The most rigorous development of in this direction comes from Manuel DeLanda who delves into the framework of assemblage interactions. For DeLanda “the ontology of assemblages is flat since it contains nothing but differently scaled individual singularities.”(10) Thus all relations of belonging, whether of an individual to a population, or an entity to an organization, are considered equally to produce new individuals and not new types. A flat ontology is supported by the Deleuzian position that entities are not defined by the assemblages they participate in. Such “relations of interiority,” where the relations constitute the defining properties of elements—characteristic of organic holism(11)— are contrasted to “relations of exteriority,” in which defining properties and “capacity to interact” are separable,(12) allowing individuals to enter or exit assemblages “without the terms changing.”(13) This leaves the formation of assemblages contingent on development embedded in the temporal dimension rather than dictated by abstract necessity. The historical generation of the assemblage prompts empirical investigation because “there is no way to tell in advance in what way a given entity may affect or be affected by innumerable other entities.”(14) The full capacities of an assemblage may go unexercised and are ultimately unknowable, suggesting a redundancy of causality. Graham Harman sees a difficulty in the fact that assemblages “withhold themselves from their relations with the outer world insofar as they are never fully actualized, and withhold themselves from their own pieces by exceeding those parts and forming a new reality,”(15) arguing that such withdrawal also separates the assemblage from its generative process. The concern is that as an assemblage crystallizes into a particular pattern of existence, the accidents of its formation are no longer differentiating features.(16) Harman forgets, though, the potential for undiscovered capacities to distinguish the assembly in ways that reanimate previously redundant history.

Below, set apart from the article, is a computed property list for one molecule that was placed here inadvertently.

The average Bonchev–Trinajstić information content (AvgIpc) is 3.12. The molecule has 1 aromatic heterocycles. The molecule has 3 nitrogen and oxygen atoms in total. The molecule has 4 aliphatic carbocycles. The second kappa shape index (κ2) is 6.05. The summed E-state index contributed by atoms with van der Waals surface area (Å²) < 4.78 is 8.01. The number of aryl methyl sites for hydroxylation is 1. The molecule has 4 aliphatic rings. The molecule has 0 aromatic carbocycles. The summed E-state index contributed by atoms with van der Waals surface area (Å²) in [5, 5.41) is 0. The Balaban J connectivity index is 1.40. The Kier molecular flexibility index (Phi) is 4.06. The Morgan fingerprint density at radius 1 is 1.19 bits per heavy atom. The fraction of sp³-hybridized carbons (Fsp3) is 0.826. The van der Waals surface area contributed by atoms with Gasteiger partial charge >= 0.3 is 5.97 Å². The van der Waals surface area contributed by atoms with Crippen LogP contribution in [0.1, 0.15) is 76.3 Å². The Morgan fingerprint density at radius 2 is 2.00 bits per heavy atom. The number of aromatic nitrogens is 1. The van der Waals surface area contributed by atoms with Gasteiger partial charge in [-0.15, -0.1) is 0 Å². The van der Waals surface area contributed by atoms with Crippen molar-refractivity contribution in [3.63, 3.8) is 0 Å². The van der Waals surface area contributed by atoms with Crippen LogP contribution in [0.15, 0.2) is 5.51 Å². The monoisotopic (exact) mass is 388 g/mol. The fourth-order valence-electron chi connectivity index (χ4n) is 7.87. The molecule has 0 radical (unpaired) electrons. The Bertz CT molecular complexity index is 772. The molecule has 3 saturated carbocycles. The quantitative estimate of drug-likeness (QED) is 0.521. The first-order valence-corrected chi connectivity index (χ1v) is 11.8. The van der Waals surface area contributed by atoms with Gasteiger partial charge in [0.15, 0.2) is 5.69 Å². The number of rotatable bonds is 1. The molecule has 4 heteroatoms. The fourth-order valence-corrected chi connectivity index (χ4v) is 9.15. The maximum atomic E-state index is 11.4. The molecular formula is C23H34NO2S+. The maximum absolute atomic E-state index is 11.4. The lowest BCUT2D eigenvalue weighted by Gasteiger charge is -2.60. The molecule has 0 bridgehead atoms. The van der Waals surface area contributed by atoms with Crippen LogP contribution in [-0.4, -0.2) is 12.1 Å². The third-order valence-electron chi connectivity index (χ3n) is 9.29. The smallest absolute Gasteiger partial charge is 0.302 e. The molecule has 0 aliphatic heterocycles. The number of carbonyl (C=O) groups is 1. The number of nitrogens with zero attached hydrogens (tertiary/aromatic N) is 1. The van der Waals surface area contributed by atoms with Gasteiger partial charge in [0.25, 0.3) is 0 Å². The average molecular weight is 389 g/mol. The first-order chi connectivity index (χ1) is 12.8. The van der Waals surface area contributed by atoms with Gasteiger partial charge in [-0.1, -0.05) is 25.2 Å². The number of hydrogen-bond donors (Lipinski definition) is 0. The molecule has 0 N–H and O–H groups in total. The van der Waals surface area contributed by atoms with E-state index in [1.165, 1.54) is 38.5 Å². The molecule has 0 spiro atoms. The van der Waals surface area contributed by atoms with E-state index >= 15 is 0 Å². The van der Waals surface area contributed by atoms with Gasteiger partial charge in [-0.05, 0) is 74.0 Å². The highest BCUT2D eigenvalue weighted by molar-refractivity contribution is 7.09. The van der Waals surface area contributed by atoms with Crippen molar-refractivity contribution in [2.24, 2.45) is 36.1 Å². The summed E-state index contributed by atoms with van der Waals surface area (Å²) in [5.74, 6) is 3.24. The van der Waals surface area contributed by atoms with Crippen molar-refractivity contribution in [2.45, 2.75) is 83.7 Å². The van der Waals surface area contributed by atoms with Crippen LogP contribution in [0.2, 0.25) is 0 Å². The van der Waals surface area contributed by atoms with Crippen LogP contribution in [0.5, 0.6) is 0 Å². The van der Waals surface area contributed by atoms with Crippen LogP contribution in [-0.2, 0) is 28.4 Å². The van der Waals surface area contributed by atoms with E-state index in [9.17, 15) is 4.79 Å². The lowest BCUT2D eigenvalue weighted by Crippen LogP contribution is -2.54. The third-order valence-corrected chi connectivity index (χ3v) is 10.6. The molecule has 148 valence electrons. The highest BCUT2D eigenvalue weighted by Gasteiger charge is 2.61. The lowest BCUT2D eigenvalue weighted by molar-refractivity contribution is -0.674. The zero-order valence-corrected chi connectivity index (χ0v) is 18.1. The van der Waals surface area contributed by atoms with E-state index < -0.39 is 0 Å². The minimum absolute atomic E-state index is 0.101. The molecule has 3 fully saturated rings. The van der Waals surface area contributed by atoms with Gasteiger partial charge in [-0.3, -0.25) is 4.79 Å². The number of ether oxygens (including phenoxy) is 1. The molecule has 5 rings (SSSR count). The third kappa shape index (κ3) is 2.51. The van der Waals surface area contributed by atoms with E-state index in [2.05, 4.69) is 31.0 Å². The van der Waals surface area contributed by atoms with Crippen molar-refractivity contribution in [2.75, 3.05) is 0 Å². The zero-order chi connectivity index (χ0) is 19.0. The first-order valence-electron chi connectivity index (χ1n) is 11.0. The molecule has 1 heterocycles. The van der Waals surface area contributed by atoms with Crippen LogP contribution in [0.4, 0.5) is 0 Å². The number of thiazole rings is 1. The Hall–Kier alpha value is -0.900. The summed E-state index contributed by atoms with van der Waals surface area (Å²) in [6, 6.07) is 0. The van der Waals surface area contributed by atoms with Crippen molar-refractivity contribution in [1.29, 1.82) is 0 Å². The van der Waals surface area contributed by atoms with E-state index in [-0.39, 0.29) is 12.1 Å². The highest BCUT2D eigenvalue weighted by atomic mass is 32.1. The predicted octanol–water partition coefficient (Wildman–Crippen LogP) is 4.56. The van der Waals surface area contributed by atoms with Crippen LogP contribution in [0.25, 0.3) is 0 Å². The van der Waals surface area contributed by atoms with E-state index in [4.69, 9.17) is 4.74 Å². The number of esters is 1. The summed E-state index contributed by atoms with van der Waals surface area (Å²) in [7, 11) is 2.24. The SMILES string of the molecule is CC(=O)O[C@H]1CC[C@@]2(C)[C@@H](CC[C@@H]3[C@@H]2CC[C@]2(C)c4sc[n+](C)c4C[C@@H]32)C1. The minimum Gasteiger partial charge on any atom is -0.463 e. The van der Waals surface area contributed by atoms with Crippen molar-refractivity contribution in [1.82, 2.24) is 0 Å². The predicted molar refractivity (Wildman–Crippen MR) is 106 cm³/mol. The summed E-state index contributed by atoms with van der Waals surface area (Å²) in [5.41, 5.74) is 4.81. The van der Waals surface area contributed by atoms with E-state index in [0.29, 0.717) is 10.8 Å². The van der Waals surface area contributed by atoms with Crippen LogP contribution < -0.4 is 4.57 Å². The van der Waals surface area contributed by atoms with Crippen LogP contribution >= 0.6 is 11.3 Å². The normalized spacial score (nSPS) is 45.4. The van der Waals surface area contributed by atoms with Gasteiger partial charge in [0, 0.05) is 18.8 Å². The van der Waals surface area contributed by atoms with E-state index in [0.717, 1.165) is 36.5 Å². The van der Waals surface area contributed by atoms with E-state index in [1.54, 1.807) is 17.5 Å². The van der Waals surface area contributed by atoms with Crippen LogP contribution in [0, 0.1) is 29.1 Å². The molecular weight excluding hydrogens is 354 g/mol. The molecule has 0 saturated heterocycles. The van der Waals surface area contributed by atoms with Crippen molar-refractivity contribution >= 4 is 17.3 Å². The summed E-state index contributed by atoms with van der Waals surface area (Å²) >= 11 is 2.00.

DeLanda is careful to distinguish assemblage ontology from an atomism that only enables causation from the bottom up. He insists on coexistence of differently scaled assemblages and points out that, though always composed of smaler entities, assemblages are most often composed by larger ones(17) often as effects of other expressive or territorializing actions. Naturally, assemblages are also capable of interacting with one another as well. The implication of this (because the interaction must revolve around some relation of exteriority, and because relations of exteriority constitute assemblages by definition) is that relations always produce new assemblages however briefly.(18) This excessive access to the novel is, perhaps, the most revelatory strength of DeLanda's assemblage ontology and it helps to return the active, agentic capacity to a description that at times risks becoming overly schematic. Furthermore, the ties to the material–expressive axis of the assemblage further cement the social character of the assemblage among all those entities which in reality come together to effect the staging or execution of an event.